Maths concepts - Autistic pupil.

Discussion in 'Special educational needs' started by Kinell, Mar 18, 2012.

1. Kinell

Hi everyone,

I'm currently tutoring a Y3 boy who has autism and I'm looking for some advice. He is very bright, but is really struggling in maths due to a lack of understanding of the basics - the number system and the concepts of the four operations. He is verbal, yet much of his speech is echolalic and doesn't seem to be relevant to the task he is completing at the time (to an observer, I mean - to him it is relevant). He will answer straightforward, closed questions, yet if he doesn't know the answer it is difficult to figure out why, or what part of the task he is struggling with. His memory is excellent and he knows some of his times tables but I don't think he understands the concept of multiplication, he has just learned them by rote.

I had a bit of a breakthrough with addition not long ago and he is now able to carry out simple addition using counters or toy animals and he understands the process, however, I am really struggling to help him understand subtraction. Part of the problem is he is really uncomfortable with the idea of 'taking things away'. For example, if we set out e.g. 6 counters and 'take away 3', he often gets quite upset.

With single digit numbers, we have able to 'count on' to find the difference using our fingers and he was able to do this. I'm a bit worried about it though because I don't think it is helping his understanding of subtraction at all, in fact I think counting on to find the difference felt exactly like 'adding' to him.

I know this is a really individual case, I just wondered if there was anyone out there with any other ideas of methods of teaching the concept of subtraction. Also, if anyone has any experience working with autistic children that they would like to share, that would be great too. I've cross posted this to maths and SEN. Thanks in advance.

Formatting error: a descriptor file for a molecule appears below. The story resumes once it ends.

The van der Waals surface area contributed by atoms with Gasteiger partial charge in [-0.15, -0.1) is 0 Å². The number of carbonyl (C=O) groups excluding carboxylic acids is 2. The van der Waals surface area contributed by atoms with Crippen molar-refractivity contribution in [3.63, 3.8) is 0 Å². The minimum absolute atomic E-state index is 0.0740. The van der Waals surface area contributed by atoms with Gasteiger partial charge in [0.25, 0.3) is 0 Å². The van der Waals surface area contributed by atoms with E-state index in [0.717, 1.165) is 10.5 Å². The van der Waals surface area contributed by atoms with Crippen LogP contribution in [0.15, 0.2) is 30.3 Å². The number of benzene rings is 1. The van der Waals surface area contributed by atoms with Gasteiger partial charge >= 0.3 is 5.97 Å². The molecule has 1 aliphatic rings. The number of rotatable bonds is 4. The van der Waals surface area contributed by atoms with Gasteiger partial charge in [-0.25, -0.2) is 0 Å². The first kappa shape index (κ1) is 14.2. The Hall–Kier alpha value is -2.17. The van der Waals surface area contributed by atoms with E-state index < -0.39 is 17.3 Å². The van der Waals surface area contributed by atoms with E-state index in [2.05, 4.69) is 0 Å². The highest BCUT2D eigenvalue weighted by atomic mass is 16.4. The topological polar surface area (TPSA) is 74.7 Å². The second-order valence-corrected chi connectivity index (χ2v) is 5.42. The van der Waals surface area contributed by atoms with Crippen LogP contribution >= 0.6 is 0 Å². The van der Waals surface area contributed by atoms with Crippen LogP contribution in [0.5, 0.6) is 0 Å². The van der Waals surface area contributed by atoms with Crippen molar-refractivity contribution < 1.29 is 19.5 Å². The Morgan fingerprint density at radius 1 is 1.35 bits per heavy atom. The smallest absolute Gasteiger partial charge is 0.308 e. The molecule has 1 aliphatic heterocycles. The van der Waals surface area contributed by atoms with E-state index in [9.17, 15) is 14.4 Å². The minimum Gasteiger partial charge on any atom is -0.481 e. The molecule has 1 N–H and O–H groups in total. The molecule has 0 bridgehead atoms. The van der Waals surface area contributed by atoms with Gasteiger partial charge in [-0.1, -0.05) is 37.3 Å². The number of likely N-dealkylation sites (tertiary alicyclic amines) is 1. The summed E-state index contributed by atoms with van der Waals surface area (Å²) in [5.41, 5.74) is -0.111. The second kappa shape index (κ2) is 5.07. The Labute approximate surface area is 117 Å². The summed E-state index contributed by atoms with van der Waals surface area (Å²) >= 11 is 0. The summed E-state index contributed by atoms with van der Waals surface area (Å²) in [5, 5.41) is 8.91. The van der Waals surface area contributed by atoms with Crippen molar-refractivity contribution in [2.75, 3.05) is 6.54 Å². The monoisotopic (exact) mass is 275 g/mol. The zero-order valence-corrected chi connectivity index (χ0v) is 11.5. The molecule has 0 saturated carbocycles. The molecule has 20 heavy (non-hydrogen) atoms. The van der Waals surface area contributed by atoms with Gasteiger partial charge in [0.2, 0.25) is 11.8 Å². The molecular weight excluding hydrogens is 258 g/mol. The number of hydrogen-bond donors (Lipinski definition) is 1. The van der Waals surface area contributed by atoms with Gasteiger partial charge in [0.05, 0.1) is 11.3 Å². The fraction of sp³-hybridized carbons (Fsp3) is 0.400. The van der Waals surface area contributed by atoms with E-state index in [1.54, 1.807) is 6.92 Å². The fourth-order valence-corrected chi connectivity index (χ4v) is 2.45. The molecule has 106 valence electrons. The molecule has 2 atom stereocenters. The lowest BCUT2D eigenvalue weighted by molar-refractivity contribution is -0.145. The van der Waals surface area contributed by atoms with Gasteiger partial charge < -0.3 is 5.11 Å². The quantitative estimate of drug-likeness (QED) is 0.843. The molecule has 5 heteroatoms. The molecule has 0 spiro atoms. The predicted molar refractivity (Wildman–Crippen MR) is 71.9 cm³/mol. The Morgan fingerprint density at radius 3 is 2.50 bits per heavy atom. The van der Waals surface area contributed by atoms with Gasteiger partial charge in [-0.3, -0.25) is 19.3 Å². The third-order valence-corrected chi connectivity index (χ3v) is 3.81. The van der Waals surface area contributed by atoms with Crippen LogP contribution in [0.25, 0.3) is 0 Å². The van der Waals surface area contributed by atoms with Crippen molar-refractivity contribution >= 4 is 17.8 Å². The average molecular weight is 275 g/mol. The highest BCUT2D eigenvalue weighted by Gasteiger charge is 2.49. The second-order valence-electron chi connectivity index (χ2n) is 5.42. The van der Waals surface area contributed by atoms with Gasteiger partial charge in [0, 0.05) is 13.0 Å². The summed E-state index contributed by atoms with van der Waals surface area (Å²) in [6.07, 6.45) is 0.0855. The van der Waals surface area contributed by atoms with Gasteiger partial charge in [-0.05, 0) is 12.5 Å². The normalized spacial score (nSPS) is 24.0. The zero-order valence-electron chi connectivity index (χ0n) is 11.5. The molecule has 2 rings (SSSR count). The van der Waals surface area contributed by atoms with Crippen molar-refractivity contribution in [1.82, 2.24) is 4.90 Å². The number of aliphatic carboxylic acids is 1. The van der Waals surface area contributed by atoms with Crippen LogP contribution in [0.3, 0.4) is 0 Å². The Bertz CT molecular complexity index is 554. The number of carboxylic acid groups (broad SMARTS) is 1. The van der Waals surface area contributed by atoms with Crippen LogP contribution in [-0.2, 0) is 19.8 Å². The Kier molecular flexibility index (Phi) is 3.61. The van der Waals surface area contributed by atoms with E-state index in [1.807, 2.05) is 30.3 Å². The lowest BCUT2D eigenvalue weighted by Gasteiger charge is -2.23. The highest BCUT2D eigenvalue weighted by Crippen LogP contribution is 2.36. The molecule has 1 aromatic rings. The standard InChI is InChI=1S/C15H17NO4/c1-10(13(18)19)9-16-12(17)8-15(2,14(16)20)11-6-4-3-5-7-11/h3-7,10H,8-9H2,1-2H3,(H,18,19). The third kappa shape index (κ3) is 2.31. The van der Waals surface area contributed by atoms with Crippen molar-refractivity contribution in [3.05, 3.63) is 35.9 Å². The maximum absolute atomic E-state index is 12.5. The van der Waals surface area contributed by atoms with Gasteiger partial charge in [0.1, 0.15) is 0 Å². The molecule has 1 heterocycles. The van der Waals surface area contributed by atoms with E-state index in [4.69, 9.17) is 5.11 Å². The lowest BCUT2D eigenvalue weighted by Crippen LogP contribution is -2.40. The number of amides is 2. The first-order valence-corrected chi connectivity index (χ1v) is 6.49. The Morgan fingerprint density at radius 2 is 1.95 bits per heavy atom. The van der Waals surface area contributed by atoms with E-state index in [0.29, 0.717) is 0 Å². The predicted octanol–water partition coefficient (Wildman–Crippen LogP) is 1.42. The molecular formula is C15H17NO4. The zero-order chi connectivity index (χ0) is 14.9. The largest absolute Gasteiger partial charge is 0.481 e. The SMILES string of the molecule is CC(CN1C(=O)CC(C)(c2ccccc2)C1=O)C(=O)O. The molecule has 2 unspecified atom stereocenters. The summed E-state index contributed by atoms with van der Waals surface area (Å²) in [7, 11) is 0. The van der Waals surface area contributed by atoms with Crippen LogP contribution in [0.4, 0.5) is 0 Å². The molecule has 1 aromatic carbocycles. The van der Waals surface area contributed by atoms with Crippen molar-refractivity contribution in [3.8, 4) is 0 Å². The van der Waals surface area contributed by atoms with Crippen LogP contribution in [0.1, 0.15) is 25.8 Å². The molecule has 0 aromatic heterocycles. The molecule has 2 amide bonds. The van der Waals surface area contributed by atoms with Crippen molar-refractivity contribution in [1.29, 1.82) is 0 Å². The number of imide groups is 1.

2. shelley50

I use numicon with a lot of my ASD pupils across all levels. Its visual, tactile and they have great set lessons and games to support concepts in number work. Could be useful for intervention.

3. midgey

Could you use a computer programme? My class find this so much easier than anything I say. There are loads of programmes available some may even be free, a very simple one with some maths in it is www.busythings.co.uk

4. jessedNew commenter

I agree, Numicon is great for my Autistic class!

5. Kinell

Thank you all very much for your replies. A colleague at a previous school used numicon as an intervention and said that it worked well. There are some free resources online too so I'll look into it because I do like the visual/ kinesthetic aspect to it.

Thanks for the computer suggestion too - he doesn't do very well with computers, particularly if they have flash/ animations to them. He hates videos and won't look at TV screens but he has just got an iPad and enjoys some of the games on there (strange!) so I'm going to look into games for the iPad too.

Cheers!

6. banana99

Try maths bingo as an app been hugely popular with the kids I tutor

Lou

7. Kinell

Thanks for the tip!

8. senteachinginfo

I think this is okay. Most of us carry out subtraction using this method anyway, eg when shopping. It is certainly the way I've been told I should teach subtraction, in more than one school. Yes, I know that he will need to understand that addition is the opposite of subtraction but that can come later and he will start to see that finding the difference isn't adding the two numbers together.

I also use numicon and I think this can help pupils see that addition and finding the difference are related but different concepts.